I work almost every weekend, which wears heavily upon my mind and spirit. An over-busy life mutes, even attempts to kill, the soul. Work late Saturday night. Get up early Sunday to go to church — always aware that soon after it is once again time to return to work.
Do I come to worship out of robotic routine? Dreary discipline? Or because I seek God and deeply hope God seeks me?
I arrive on time, talk to no one, take my place somewhere in the middle and sit on a hard, albeit beautiful, solid wood bench. Inside, I feel dry. Stomach empty. Mind aimless. Emotions seem to have taken a sabbatical. Does my heart even have any blood left in it? I can’t help wondering why I’m really here in this sacred house when I feel as if worship is the last thing my worn-out will aspires to. It’s a state of lingering lachrymose.
I stare at the large cross on the wall at the front of the sanctuary and feel it staring back at me. I hear the murmur of people all around me talking to one to another. I have no idea what they are saying. Suddenly music fills the air. Through the lovely voice of a Michigan folk musician, Ruth Bloomquist, I hear God “Tenderly Calling.” Blood — mine and the Lamb’s — re-enters my heart, awakening my soul. Someone reads a soothing psalm, praising the God of all life. Bloomquist’s voice returns, singing “Bathe Me in the Water.” Living water washes over me and into me as only the Spirit is able. I’m filled to the point where I can’t stop that holy water from seeping out of my eyes and down my cheeks.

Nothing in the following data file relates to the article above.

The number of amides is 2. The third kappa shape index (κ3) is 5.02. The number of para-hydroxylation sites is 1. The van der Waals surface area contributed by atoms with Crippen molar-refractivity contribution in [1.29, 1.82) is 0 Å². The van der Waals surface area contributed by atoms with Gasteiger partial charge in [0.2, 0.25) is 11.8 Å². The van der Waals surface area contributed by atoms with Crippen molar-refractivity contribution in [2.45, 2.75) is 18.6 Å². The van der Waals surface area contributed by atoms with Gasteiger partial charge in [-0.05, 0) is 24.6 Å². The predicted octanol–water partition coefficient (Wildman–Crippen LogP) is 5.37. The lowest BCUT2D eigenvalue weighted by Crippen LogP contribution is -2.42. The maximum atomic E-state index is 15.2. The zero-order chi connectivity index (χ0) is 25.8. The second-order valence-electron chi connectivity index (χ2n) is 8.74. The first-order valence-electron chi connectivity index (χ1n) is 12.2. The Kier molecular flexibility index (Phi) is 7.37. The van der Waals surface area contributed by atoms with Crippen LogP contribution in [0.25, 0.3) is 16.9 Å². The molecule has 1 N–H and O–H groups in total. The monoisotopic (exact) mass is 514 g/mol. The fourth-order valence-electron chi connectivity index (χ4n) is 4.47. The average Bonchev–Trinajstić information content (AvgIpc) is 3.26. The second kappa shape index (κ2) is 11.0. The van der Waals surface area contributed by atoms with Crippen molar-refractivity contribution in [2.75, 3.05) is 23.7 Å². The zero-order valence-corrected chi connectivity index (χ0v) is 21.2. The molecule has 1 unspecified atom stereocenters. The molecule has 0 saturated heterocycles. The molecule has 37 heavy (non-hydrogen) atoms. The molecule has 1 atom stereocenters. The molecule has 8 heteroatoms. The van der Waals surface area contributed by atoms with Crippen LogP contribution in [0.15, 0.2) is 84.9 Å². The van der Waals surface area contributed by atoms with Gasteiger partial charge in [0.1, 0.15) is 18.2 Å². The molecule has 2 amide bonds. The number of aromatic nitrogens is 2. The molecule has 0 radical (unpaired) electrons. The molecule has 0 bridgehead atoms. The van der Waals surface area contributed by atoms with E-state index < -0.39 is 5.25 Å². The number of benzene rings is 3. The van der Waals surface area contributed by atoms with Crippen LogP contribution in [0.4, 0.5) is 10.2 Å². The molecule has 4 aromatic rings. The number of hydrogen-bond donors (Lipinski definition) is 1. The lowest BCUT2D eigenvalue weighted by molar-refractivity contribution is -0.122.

The sermon comes like light breaking apart darkness. God’s word renews my spirit, gives me strength and true hope. Love lives. I have found (really, I have been given) what I need: sharing with others of like mind and like spirit in spiritual sanctity and safety. Here it is safe to be myself, safe to be communal. It is safe to meditate alone and safe to worship together.
In the midst of this grace, I become more keenly aware of those around me. God is here. I am here. Others, in need like me, are here. And I’m so glad we all are here together, always together.
© 2015 Augsburg Fortress, Publishers